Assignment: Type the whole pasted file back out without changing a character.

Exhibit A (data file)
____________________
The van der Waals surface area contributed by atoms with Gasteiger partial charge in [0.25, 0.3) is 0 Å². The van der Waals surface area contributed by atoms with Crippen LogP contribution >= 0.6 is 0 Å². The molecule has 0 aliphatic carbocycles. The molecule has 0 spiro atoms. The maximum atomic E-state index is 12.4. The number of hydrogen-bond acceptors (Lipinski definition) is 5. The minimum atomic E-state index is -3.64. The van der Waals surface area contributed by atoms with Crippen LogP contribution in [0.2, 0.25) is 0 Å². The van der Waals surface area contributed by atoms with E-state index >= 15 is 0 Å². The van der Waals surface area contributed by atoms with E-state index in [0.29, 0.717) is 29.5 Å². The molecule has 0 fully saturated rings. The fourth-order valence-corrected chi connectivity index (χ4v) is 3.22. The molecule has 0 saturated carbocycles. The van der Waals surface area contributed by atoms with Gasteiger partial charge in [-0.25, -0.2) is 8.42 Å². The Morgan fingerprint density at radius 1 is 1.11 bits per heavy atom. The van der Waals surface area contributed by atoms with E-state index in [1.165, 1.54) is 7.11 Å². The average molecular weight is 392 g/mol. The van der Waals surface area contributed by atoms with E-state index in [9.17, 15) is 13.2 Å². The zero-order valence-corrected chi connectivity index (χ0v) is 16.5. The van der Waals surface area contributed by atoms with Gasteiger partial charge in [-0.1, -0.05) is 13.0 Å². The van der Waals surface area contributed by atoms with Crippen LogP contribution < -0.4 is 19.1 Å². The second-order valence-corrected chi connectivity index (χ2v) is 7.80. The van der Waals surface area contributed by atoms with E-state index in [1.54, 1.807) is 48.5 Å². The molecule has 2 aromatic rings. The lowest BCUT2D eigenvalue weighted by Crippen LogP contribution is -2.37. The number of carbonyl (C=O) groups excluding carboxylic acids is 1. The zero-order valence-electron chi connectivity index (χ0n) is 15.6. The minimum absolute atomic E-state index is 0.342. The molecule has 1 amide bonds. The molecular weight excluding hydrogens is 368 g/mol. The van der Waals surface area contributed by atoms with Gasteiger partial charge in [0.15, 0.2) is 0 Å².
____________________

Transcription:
The van der Waals surface area contributed by atoms with Gasteiger partial charge in [0.25, 0.3) is 0 Å². The van der Waals surface area contributed by atoms with Crippen LogP contribution >= 0.6 is 0 Å². The molecule has 0 aliphatic carbocycles. The molecule has 0 spiro atoms. The maximum atomic E-state index is 12.4. The number of hydrogen-bond acceptors (Lipinski definition) is 5. The minimum atomic E-state index is -3.64. The van der Waals surface area contributed by atoms with Crippen LogP contribution in [0.2, 0.25) is 0 Å². The van der Waals surface area contributed by atoms with E-state index >= 15 is 0 Å². The van der Waals surface area contributed by atoms with E-state index in [0.29, 0.717) is 29.5 Å². The molecule has 0 fully saturated rings. The fourth-order valence-corrected chi connectivity index (χ4v) is 3.22. The molecule has 0 saturated carbocycles. The van der Waals surface area contributed by atoms with Gasteiger partial charge in [-0.25, -0.2) is 8.42 Å². The Morgan fingerprint density at radius 1 is 1.11 bits per heavy atom. The van der Waals surface area contributed by atoms with E-state index in [1.165, 1.54) is 7.11 Å². The average molecular weight is 392 g/mol. The van der Waals surface area contributed by atoms with E-state index in [9.17, 15) is 13.2 Å². The zero-order valence-corrected chi connectivity index (χ0v) is 16.5. The van der Waals surface area contributed by atoms with Gasteiger partial charge in [-0.1, -0.05) is 13.0 Å². The van der Waals surface area contributed by atoms with Crippen LogP contribution < -0.4 is 19.1 Å². The second-order valence-corrected chi connectivity index (χ2v) is 7.80. The van der Waals surface area contributed by atoms with E-state index in [1.54, 1.807) is 48.5 Å². The molecule has 2 aromatic rings. The lowest BCUT2D eigenvalue weighted by Crippen LogP contribution is -2.37. The number of carbonyl (C=O) groups excluding carboxylic acids is 1. The zero-order valence-electron chi connectivity index (χ0n) is 15.6. The minimum absolute atomic E-state index is 0.342. The molecule has 1 amide bonds. The molecular weight excluding hydrogens is 368 g/mol. The van der Waals surface area contributed by atoms with Gasteiger partial charge in [0.15, 0.2) is 0 Å².